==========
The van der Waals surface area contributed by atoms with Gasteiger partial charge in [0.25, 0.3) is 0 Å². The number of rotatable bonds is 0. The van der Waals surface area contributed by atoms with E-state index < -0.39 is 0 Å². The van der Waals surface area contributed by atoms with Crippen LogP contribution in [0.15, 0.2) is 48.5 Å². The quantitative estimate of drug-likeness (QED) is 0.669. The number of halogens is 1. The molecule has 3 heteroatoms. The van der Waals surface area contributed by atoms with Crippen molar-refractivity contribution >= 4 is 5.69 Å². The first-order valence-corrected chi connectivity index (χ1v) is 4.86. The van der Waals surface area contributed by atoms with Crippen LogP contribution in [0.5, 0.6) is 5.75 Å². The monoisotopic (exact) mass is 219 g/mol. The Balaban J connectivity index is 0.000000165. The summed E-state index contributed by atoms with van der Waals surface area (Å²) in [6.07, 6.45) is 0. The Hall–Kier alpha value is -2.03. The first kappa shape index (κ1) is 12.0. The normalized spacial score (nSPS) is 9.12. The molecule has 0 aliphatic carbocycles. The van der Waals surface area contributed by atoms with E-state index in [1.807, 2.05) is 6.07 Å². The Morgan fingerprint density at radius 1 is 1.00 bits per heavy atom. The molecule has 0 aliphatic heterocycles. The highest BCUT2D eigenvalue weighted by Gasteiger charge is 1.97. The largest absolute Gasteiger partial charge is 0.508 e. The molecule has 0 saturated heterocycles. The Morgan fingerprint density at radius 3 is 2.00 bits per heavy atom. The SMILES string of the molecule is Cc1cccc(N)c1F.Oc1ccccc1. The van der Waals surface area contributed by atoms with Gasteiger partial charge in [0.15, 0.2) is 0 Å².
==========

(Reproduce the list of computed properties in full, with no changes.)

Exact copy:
The van der Waals surface area contributed by atoms with Gasteiger partial charge in [0.25, 0.3) is 0 Å². The number of rotatable bonds is 0. The van der Waals surface area contributed by atoms with E-state index < -0.39 is 0 Å². The van der Waals surface area contributed by atoms with Crippen LogP contribution in [0.15, 0.2) is 48.5 Å². The quantitative estimate of drug-likeness (QED) is 0.669. The number of halogens is 1. The molecule has 3 heteroatoms. The van der Waals surface area contributed by atoms with Crippen molar-refractivity contribution >= 4 is 5.69 Å². The first-order valence-corrected chi connectivity index (χ1v) is 4.86. The van der Waals surface area contributed by atoms with Crippen LogP contribution in [0.5, 0.6) is 5.75 Å². The monoisotopic (exact) mass is 219 g/mol. The Balaban J connectivity index is 0.000000165. The summed E-state index contributed by atoms with van der Waals surface area (Å²) in [6.07, 6.45) is 0. The Hall–Kier alpha value is -2.03. The first kappa shape index (κ1) is 12.0. The normalized spacial score (nSPS) is 9.12. The molecule has 0 aliphatic carbocycles. The van der Waals surface area contributed by atoms with E-state index in [1.807, 2.05) is 6.07 Å². The Morgan fingerprint density at radius 1 is 1.00 bits per heavy atom. The molecule has 0 aliphatic heterocycles. The highest BCUT2D eigenvalue weighted by Gasteiger charge is 1.97. The largest absolute Gasteiger partial charge is 0.508 e. The molecule has 0 saturated heterocycles. The Morgan fingerprint density at radius 3 is 2.00 bits per heavy atom. The SMILES string of the molecule is Cc1cccc(N)c1F.Oc1ccccc1. The van der Waals surface area contributed by atoms with Gasteiger partial charge in [0.15, 0.2) is 0 Å².